Regulated Utilities Companies Offer Solid Dividends

Here are four regulated utilities companies with yields topping 4%.

Apr 11, 2014 at 2:18PM

Exchange-traded funds offer a convenient way to invest in sectors or niches that interest you. If you'd like to add some regulated utilities companies to your portfolio but don't have the time or expertise to hand-pick a few, the db X-trackers Regulated Utilities ETF (NYSEMKT: UTLT) could save you a lot of trouble. Instead of trying to figure out which regulated utilities companies will perform best, you can use this ETF to invest in lots of them simultaneously.

The basics
ETFs often sport lower expense ratios than their mutual fund cousins. This ETF, focused on regulated utilities companies, sports a relatively low expense ratio -- an annual fee -- of 0.45%. The fund is very small, too, so if you're thinking of buying, beware of possibly large spreads between its bid and ask prices. Consider using a limit order if you want to buy in.

This regulated utilities companies ETF is too young to have a sufficient track record to assess. As with most investments, of course, we can't expect outstanding performances in every quarter or year. Investors with conviction need to wait for their holdings to deliver.

Why regulated utilities companies?
The utilities industry is "defensive," as its offerings remain in demand no matter what the economy is doing. Better still, many utility stocks pay substantial dividends. Regulated utilities companies, meanwhile, sometimes operate as monopolies in their regions and have to apply to regulators for rate increases. Nonregulated utility companies tend to face more competition, but are also more free to pursue higher profits via their strategies. Thus they're riskier but might deliver higher returns, too. The companies in this ETF have substantial regulated operations, but may also engage in nonregulated operations, too.

The past year was unkind to many regulated utility companies. FirstEnergy Corporation (NYSE:FE) sank 22.4% and yields 4.2%. It has been retiring coal-powered plants and shedding some hydropower assets, while investing in transmissions and improved grids. The company's fourth quarter featured a 35% dividend cut, along with revenue well below expectations and earnings topping expectations. Its coal operations have been hurting it, along with low prices and regulatory costs.

Consolidated Edison (NYSE:ED) gave up 6.4% and yields 4.6%. Analyst Paul Freemont at Jefferies upgraded the stock in February from underperform to hold and upped his price target by almost 30% to $58, suggesting it's a bit undervalued -- though the stock has recently been trading near $55. It's not likely to be a fast grower, but it does offer steady income, and a recovering economy can help. Its fourth quarter featured revenue roughly flat, but earnings per share up 13%.

Southern Company (NYSE:SO) shed 2.5% and yields 4.6%. It has invested more than $5 billion in "clean coal" facilities and is building nuclear plants, too. In its latest quarter, Southern Company topped expectations for both revenue and earnings. Some worry about Southern's debt load, but others see it as quite manageable, spread over many years, and supported by steady profits. Bulls have had high hopes for its innovative Kemper coal gasification plant, but the project has been delayed by cost overruns and labor issues.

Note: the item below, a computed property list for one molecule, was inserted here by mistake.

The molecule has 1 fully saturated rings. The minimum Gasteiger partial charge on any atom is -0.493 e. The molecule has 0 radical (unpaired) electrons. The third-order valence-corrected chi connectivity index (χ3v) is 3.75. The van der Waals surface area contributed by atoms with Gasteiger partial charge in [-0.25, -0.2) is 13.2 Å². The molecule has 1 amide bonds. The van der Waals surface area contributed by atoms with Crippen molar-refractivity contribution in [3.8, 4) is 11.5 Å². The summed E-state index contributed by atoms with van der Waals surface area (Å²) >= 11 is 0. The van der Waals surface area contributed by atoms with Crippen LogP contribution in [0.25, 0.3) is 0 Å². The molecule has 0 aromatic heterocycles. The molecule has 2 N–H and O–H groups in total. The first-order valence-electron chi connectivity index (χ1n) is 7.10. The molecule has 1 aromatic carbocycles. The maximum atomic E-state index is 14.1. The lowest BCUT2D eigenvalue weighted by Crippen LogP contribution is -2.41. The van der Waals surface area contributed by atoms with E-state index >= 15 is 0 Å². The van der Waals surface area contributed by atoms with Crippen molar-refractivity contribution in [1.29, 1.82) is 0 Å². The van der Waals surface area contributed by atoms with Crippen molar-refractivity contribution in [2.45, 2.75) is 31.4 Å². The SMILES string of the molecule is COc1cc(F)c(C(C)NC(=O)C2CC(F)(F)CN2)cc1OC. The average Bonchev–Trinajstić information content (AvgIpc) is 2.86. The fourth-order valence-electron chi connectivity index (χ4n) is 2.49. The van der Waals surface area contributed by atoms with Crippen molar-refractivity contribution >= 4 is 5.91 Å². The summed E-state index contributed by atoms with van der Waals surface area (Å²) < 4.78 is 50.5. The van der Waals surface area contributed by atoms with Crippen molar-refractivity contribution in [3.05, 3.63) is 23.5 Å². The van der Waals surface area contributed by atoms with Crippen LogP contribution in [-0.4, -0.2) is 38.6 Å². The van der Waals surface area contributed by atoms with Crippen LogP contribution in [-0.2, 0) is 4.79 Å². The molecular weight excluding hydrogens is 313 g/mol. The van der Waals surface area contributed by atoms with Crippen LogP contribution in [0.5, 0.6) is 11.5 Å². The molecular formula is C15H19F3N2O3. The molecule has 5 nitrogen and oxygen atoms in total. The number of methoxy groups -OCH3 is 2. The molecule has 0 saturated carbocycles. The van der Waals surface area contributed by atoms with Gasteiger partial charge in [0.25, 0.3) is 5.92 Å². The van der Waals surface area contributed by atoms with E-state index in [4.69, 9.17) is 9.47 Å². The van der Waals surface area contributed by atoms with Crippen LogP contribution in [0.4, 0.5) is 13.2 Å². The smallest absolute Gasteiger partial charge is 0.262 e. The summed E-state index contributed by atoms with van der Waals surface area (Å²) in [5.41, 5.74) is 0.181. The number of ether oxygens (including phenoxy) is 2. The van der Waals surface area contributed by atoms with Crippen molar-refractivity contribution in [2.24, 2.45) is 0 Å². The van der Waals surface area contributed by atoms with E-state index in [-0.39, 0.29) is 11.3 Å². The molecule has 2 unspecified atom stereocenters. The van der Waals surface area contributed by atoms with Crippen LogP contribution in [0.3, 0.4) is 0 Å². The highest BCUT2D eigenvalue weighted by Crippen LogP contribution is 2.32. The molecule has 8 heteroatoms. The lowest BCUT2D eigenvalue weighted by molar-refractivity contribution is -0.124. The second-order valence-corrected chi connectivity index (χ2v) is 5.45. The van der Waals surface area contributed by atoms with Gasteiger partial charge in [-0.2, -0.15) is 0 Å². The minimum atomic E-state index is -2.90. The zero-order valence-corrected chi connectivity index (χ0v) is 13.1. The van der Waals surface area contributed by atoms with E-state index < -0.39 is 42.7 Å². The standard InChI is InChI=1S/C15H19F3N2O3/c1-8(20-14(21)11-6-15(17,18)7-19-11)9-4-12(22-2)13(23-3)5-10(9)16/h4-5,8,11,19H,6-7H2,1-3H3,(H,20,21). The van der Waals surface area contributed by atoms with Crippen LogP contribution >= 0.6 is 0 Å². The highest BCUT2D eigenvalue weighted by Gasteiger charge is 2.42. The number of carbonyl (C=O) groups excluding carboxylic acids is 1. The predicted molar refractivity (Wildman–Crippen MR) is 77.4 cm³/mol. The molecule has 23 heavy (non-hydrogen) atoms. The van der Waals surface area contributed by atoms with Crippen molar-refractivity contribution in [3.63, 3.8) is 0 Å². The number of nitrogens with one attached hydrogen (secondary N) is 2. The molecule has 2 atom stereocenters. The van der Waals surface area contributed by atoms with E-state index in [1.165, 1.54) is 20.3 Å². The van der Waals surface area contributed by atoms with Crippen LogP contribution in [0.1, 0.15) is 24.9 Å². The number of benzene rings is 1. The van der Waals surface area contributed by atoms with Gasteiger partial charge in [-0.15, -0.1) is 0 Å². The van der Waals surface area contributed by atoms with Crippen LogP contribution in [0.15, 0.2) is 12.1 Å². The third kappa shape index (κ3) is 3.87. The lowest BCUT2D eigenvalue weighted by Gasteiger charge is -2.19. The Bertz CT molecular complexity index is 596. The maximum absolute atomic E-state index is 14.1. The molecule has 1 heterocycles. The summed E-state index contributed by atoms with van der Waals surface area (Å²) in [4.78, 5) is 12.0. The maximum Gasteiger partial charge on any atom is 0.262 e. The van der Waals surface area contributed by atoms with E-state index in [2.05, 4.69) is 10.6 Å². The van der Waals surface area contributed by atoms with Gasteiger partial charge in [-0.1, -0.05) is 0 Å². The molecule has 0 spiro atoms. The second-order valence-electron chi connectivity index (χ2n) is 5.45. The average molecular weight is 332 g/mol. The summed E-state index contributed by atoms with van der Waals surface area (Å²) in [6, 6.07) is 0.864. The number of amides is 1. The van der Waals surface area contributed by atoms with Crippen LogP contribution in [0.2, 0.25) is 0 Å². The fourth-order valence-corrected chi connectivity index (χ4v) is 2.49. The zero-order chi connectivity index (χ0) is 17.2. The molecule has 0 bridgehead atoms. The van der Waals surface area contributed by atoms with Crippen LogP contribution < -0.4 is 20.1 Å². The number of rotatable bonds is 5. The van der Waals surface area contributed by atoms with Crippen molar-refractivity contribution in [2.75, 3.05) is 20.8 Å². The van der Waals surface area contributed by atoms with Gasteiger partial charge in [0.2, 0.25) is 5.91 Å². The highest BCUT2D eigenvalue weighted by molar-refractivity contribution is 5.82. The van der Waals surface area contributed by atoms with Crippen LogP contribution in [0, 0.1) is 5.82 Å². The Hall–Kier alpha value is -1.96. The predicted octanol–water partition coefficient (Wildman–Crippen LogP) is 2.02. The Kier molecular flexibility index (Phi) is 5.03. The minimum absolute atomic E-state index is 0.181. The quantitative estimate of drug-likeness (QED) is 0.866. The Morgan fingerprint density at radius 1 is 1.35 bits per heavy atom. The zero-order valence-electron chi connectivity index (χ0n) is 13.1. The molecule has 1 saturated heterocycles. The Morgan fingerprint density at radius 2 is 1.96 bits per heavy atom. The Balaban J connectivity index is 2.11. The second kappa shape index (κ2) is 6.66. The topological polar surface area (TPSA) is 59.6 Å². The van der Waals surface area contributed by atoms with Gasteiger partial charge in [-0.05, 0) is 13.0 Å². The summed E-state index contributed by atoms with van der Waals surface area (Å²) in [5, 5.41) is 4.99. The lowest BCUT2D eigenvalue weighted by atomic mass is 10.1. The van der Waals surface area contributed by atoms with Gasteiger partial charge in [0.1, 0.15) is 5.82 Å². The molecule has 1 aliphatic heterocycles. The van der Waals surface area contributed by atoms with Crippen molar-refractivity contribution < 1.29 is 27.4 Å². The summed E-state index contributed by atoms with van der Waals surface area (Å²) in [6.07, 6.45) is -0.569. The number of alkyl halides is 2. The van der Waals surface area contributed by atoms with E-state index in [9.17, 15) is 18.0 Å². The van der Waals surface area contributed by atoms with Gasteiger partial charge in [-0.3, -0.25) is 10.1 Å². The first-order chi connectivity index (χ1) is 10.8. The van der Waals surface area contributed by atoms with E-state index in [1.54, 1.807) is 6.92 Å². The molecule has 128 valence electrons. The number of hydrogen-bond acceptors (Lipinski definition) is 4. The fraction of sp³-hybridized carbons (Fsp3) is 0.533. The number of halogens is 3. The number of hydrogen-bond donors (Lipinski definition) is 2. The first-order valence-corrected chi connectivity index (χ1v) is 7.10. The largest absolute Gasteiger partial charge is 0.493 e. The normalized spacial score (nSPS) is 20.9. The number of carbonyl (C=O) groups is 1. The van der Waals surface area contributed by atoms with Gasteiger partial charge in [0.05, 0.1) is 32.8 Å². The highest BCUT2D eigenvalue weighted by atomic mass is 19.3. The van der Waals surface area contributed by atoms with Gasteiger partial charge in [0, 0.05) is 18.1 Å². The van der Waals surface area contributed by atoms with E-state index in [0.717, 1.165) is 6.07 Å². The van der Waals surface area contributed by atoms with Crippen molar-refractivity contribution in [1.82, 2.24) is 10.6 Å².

Pacific Gas & Electric Co. (NYSE:PCG) did better than many regulated utilities companies, only dropping 1.4% while yielding 4.1%. It hasn't increased its payout since 2010, though. That's the year of a pipeline explosion in California that killed eight people for which the company is expecting to face criminal charges and major costs. Pacific Gas & Electric returned to profitability in its fourth quarter, though its earnings were below expectations, and it is expected to report its first quarter results on May 1.

The big picture
If you're interested in adding some regulated utilities companies to your portfolio, consider doing so via an ETF. A well-chosen ETF can grant you instant diversification across any industry or group of companies -- and make investing in and profiting from it that much easier.

Top dividend stocks for the next decade
The smartest investors know that dividend stocks simply crush their non-dividend-paying counterparts over the long term. That's beyond dispute. They also know that a well-constructed dividend portfolio creates wealth steadily while still allowing you to sleep like a baby. Knowing how valuable such a portfolio might be, our top analysts put together a report on a group of high-yielding stocks that should be in any income investor's portfolio. To see our free report on these stocks, just click here now.

Selena Maranjian has no position in any stocks mentioned. The Motley Fool recommends Southern Company. Try any of our Foolish newsletter services free for 30 days. We Fools may not all hold the same opinions, but we all believe that considering a diverse range of insights makes us better investors. The Motley Fool has a disclosure policy.